Friday December 5th, 2014

As the winter season descends upon us, we'll take you around the globe to explore some of the best mountains in the world for skiing and snowboarding. First, we'll break down the best slopes in the state of Utah.

You can hit the major resorts near Salt Lake City—we’ll get to those in a moment—or you can figure out which one of the 11 mountains less than an hour from the city most strikes your fancy. Here's a look at just some of the bounty that Utah skiing has to offer:

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    Johannes Kroemmer

    Distance from Salt Lake City: 37 minutes
    Vertical: 2,047 feet
    Snowfall: 500-plus inches
    Runs: 40
    With more than 1,200 acres of terrain in one of the snowiest canyons in North America, Solitude offers terrain for all levels of skier. A European-style village aims to give ski-in/ski-out ease.

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    Distance from Salt Lake City: 40 minutes
    Vertical: 1,745 feet
    Snowfall: 500 inches
    Runs: 62
    The family-friendly mountain allows kids 7 and under to ride for free. This focus on affordability and Krista’s Park, a terrain park designed for female riders, makes this a family destination.

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    Distance from Salt Lake City: 60 minutes
    Vertical: 3,400 feet
    Snowfall: 500 inches
    Runs: 144

    Over 7,000 acres of skiable terrain offers variety that includes glades, chutes and open bowls. Additional adventures include a snowcat backcountry tour that opens up 8,000 more acres of skiing or the Super Loops adventure challenge at Powder Mountain, a mix of terrain offering new challenges.

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    Distance from Salt Lake City: 35 minutes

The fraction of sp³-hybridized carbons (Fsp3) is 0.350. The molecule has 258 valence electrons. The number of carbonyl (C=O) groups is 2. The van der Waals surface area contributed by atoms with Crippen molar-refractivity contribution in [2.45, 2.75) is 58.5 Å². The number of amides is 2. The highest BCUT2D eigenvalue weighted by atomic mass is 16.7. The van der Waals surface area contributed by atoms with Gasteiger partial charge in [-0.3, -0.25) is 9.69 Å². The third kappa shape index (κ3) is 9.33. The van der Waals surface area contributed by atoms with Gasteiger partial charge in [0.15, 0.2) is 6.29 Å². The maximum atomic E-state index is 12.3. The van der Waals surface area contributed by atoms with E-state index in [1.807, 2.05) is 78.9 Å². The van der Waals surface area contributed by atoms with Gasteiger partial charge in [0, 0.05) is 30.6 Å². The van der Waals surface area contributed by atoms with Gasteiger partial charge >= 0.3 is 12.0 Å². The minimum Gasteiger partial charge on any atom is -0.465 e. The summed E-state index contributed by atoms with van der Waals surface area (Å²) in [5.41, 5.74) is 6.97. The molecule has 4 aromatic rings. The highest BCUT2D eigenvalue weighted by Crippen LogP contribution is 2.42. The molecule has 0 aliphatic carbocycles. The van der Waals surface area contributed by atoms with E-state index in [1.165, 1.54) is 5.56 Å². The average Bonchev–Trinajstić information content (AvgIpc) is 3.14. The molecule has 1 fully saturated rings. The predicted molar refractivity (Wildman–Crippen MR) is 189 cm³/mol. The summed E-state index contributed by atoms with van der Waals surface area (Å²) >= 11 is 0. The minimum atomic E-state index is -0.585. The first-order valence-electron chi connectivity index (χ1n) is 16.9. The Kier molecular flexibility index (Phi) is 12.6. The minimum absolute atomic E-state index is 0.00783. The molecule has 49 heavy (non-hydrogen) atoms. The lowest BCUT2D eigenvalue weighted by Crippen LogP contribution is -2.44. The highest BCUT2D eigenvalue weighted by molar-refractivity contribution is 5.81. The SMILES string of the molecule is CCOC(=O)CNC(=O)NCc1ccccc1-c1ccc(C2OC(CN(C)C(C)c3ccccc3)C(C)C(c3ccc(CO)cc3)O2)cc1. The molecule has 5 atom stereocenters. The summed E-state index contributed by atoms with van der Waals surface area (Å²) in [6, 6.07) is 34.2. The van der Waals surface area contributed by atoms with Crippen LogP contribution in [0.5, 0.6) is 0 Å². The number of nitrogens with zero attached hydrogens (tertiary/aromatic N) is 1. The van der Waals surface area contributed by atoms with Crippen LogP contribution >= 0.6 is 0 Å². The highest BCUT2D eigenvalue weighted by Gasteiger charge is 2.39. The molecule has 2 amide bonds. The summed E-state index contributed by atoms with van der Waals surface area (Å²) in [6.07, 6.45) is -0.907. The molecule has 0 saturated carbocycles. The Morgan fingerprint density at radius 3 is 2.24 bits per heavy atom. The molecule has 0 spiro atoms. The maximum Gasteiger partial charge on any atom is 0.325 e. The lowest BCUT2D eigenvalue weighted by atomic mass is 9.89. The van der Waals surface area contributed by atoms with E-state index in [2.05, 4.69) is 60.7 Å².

Vertical: 3,000 feet
    Snowfall: 300 inches
    Runs: 104

    Wide-open bowls, glade runs, seven terrain parks and a high-end lift system to navigate the 3,000 vertical feet on 3,000 skiable acres has this resort getting attention from the snow-loving world.

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    Distance from Salt Lake City: 40 minutes
    Vertical: 2,900 feet
    Snowfall: 500 inches
    Runs: 85

    Expect an evenly split choice at Snowbird, with terrain divided in thirds for the beginner, the intermediate and the advanced.

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    Distance from Salt Lake City: 35 minutes
    Vertical: 3,100 feet
    Snowfall: 365 inches
    Runs: 116

    Recently bought by Vail Resorts, Park City Mountain has up to 50 groomed runs a day. Highlighted by Park City mining relics viewable from the slopes, snow riders can slide directly onto Park City’s historic Main Street. Extras include Adventure Alleys for kids, McConkey’s Bowl and Eagle Superpipe.

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    Distance from Salt Lake City: 40 minutes
    Vertical: 3,000 feet
    Snowfall: 300 inches
    Runs: 101

    With the high-end focus away from the slopes that prompted Deer Valley to become the first North American ski resort to receive a 5-star rating over 30 years ago, this remains a ski-only slope focused on luxury.

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    Distance from Salt Lake City: 37 minutes
    Vertical: 2,020 feet
    Snowfall: 551 inches
    Runs: 116

    Another ski-only destination, Alta is known for the quality and quantity of snow across a wide variety of terrain and scenery.

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    Distance from Salt Lake City: 35 minutes
    Vertical: 3,190 feet
    Snowfall: 355 inches
    Runs: 183

    Utah’s largest resort has 4,000 acres and 182 trails across nine peaks. With nine hotels, the only heated-seat, enclosed chair lifts in North America and proximity five minutes from Park City’s historical Main Street, Canyons certainly aims for diversity of experience.

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    Distance from Salt Lake City: 3 hours
    Vertical: 1,320 feet
    Snowfall: 360 inches
    Runs: 72

    An even distance from Salt Lake City and Las Vegas, this Southern Utah resort touches upon the famous Red Rock and Cedar Breaks National Monument. Celebrating its 50th anniversary, Brian Head boasts scenery aplenty to go with its runs.

  • Distance from Salt Lake City: 2 hours
    Vertical: 1,265 feet
    Snowfall: 322 inches
    Runs: 25

    The first new Utah resort to open in over 30 years, the first year of Cherry Peak includes ice skating, tubing, night skiing and even a comprehensive snowmaking infrastructure

Tim Newcomb covers stadiums, gear and design for Sports Illustrated. Follow him on Twitter at @tdnewcomb.

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